Quantization refers to the process of reducing the number of bits that represent a number. This process casts values from
float type to an
integer type that uses fewer bits.
How Quantization Works#
Linear quantization, also known as affine quantization, achieves this process by mapping the range of float values to a quantized range, such as the range for 8-bit integers [-127, 128], and interpolating linearly.
This mapping is expressed by the following mathematical equations:
# process of dequantizing weights: w_unquantized = scale * (w_quantized - zero_point) # process of quantizing weights: w_quantized = clip(round(w_unquantized/scale) + zero_point)
In the above equations,
scale are of type float, and
zero_point (also called quantization bias, or offset) are of type either
When quantization is performed, constraining the
zero_point to be zero is referred to as symmetric quantization. In this case, the quantization and dequantization operations are further simplified. This is the default mode used by Core ML Tools.
Rather than computing a single float
scale value for the whole tensor (a mode called
per-tensor), it is typical to instead use a scale factor for each outer dimension (also referred to as the
output channel dimension) of the weight tensor. This is commonly termed as having
per-channel scales. In most cases the scale is a vector (the default for Core ML Tools), which reduces the overall quantization error.
Activations are quantized using
per-tensor mode. During the process of training-time quantization, the values of intermediate activations are observed and their max and min values are used to compute the quantization scales, which are stored during inference. Quantizing the intermediate tensors may help in inference of networks that are bottlenecked by memory bandwidth due to large activations.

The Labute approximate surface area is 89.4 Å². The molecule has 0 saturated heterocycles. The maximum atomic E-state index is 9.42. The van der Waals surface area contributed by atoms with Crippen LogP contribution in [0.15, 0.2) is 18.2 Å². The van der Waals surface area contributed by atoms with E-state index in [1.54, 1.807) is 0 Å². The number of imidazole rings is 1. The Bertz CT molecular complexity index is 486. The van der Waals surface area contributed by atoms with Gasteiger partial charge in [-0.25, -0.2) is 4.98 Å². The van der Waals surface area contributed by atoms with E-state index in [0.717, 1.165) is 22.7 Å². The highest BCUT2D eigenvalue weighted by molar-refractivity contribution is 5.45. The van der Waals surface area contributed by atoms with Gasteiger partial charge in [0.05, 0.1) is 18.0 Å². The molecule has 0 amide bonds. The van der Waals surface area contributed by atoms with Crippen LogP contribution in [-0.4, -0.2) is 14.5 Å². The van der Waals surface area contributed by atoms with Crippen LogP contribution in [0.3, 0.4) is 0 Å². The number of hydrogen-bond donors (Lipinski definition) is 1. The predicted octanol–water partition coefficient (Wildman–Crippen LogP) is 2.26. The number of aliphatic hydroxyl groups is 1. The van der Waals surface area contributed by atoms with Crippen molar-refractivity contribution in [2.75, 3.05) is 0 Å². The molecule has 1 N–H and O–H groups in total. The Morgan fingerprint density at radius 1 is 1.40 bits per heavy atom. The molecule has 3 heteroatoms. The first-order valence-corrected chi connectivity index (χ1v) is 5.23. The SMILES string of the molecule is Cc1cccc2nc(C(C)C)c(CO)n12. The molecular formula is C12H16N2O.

Impact on Model Size#
Since 8 bits are used to represent weights, quantization can reduce your model size by 50% compared to
float16 storage precision. In reality, the exact compression ratio will be slightly less than 2, since some extra memory needs to be allocated to store the
per-channel scale values.
Impact on Latency and Compute Unit Considerations#
Since quantization reduces the size of each weight value, the amount of data to be moved is reduced during prediction. This can lead to benefits with memory-bottlenecked models.
This latency advantage is available only when quantized weights are loaded from memory and are decompressed “just in time” of computation. Starting with
iOS17/macOS14, this is more likely to happen for models running primarily on the Neural Engine (NE) backend.
Quantizing the activations may further ease this memory pressure and may lead to more gains when compared to weight-only quantization. However, with activation quantization, you may observe a considerable slowdown in inference for the compute units (CPU and sometimes GPU) that employ load-time weight decompression, since activations are not known at load time, and they need to be decompressed at runtime, slowing down the inference. Therefore it is recommended to use activation quantization only when your model is fully or mostly running on the Neural Engine.
In newer hardware, e.g. iPhone 15 pro (A17 pro), there is increased int8-int8 compute available on NE, compared to previous versions. Hence, activation and weight quantization for networks running on NE can give even more latency gains, as seen in the examples in the performance impact section.
8-bit quantized weight representations for Core ML
mlprogram models is available in
tvOS16 and newer deployment target formats. Activation quantization is available in